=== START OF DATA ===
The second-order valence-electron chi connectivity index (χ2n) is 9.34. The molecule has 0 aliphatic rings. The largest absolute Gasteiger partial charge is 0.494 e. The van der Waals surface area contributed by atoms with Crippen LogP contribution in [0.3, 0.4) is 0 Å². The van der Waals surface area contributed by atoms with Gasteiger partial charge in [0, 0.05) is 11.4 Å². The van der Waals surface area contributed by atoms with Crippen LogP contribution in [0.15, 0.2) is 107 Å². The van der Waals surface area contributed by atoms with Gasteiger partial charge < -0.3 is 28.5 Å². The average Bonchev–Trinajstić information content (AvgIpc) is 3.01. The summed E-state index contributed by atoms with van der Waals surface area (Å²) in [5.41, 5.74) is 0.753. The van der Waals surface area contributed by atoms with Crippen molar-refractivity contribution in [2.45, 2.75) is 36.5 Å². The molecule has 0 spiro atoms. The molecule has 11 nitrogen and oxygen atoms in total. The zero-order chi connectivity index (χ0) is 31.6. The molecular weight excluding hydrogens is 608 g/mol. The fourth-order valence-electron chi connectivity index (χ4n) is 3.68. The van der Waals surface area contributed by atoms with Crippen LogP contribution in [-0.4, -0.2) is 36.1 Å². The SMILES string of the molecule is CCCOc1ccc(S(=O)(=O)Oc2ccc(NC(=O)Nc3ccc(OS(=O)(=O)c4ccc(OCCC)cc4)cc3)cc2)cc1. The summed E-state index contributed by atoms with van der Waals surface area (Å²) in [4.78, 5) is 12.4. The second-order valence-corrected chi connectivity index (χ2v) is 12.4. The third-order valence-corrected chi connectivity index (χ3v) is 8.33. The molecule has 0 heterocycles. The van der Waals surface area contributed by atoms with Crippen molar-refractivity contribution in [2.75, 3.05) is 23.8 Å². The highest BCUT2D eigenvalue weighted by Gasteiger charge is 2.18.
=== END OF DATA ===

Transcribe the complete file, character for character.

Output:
The second-order valence-electron chi connectivity index (χ2n) is 9.34. The molecule has 0 aliphatic rings. The largest absolute Gasteiger partial charge is 0.494 e. The van der Waals surface area contributed by atoms with Crippen LogP contribution in [0.3, 0.4) is 0 Å². The van der Waals surface area contributed by atoms with Gasteiger partial charge in [0, 0.05) is 11.4 Å². The van der Waals surface area contributed by atoms with Crippen LogP contribution in [0.15, 0.2) is 107 Å². The van der Waals surface area contributed by atoms with Gasteiger partial charge < -0.3 is 28.5 Å². The average Bonchev–Trinajstić information content (AvgIpc) is 3.01. The summed E-state index contributed by atoms with van der Waals surface area (Å²) in [5.41, 5.74) is 0.753. The van der Waals surface area contributed by atoms with Crippen molar-refractivity contribution in [2.45, 2.75) is 36.5 Å². The molecule has 0 spiro atoms. The molecule has 11 nitrogen and oxygen atoms in total. The zero-order chi connectivity index (χ0) is 31.6. The molecular weight excluding hydrogens is 608 g/mol. The fourth-order valence-electron chi connectivity index (χ4n) is 3.68. The van der Waals surface area contributed by atoms with Crippen LogP contribution in [-0.4, -0.2) is 36.1 Å². The SMILES string of the molecule is CCCOc1ccc(S(=O)(=O)Oc2ccc(NC(=O)Nc3ccc(OS(=O)(=O)c4ccc(OCCC)cc4)cc3)cc2)cc1. The summed E-state index contributed by atoms with van der Waals surface area (Å²) in [4.78, 5) is 12.4. The second-order valence-corrected chi connectivity index (χ2v) is 12.4. The third-order valence-corrected chi connectivity index (χ3v) is 8.33. The molecule has 0 heterocycles. The van der Waals surface area contributed by atoms with Crippen molar-refractivity contribution in [2.75, 3.05) is 23.8 Å². The highest BCUT2D eigenvalue weighted by Gasteiger charge is 2.18.